Tips and tricks for making the best sandwiches at home.
This post is bittersweet in more ways than one. Firstly, because this is the first and presumably last time I will go to Johnnie's Beef, and I'm here to persuade you to not make that same mistake. At the personal recommendation of a reader (big shout out cpd007), I had to see how this place stacked up to Mr. Beef, Al's, and my recently dethroned favorite, Joe Boston's.
The short answer is that it is just outstanding. I got there shortly after they opened and there was a line out the door. On a Tuesday. Don't be dismayed, though; the service is a well-oiled meat machine that moves at the speed of cash only. The Italian beef ($3.90) itself is like meat origami—delicately cut, then expertly folded up into a Italian roll. Or like meat ribbons on a present you just keep unwrapping. I take mine wet and hot, the bun just lapping up those savory juices. Lots of garlic and black pepper bolster the rich, yet surprisingly not-too-heavy beef. It's the kind of sandwich you finish and feel completely satisfied, yet selfishly want to order another in the event of beefocalypse. And nothing pairs with it better than the house-made Italian ice.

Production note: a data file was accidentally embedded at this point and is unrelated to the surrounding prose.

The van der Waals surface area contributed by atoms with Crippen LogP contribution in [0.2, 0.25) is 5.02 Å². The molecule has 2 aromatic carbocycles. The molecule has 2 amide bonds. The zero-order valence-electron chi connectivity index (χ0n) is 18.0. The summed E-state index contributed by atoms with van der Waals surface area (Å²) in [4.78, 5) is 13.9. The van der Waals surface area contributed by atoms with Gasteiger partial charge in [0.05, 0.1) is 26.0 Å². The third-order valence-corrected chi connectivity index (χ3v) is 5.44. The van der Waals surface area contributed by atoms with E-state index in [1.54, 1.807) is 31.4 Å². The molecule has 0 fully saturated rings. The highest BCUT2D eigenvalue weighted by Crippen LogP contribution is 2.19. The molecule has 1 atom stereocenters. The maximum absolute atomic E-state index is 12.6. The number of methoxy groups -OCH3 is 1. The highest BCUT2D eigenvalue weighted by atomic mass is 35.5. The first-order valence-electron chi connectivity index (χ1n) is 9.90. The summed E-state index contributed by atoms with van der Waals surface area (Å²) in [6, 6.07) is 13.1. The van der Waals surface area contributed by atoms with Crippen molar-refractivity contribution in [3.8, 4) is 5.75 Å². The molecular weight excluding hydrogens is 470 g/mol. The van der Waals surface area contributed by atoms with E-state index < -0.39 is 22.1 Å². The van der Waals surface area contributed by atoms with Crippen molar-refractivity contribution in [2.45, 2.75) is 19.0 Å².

The other bittersweetness comes from this being my last sandwich review. Imagine a world where I go out to have a sandwich, AND DON'T HAVE TO TAKE A PICTURE OF IT. It's weird what becomes normal. Seriously, though, it's been a great ride, and I can't think of a better place to park it than at Johnnie's Beef. Happy eating, Chicago friends—thanks for reading!
Josh Conley is single-handedly trying to re-introduce the verb beget into the everyday lexicon. He traveled to Easter Island one Christmas out of sheer irony. He excises a hefty syntax, and shamelessly promotes the color orange. His wife begat him two small children that he regularly belittles HERE.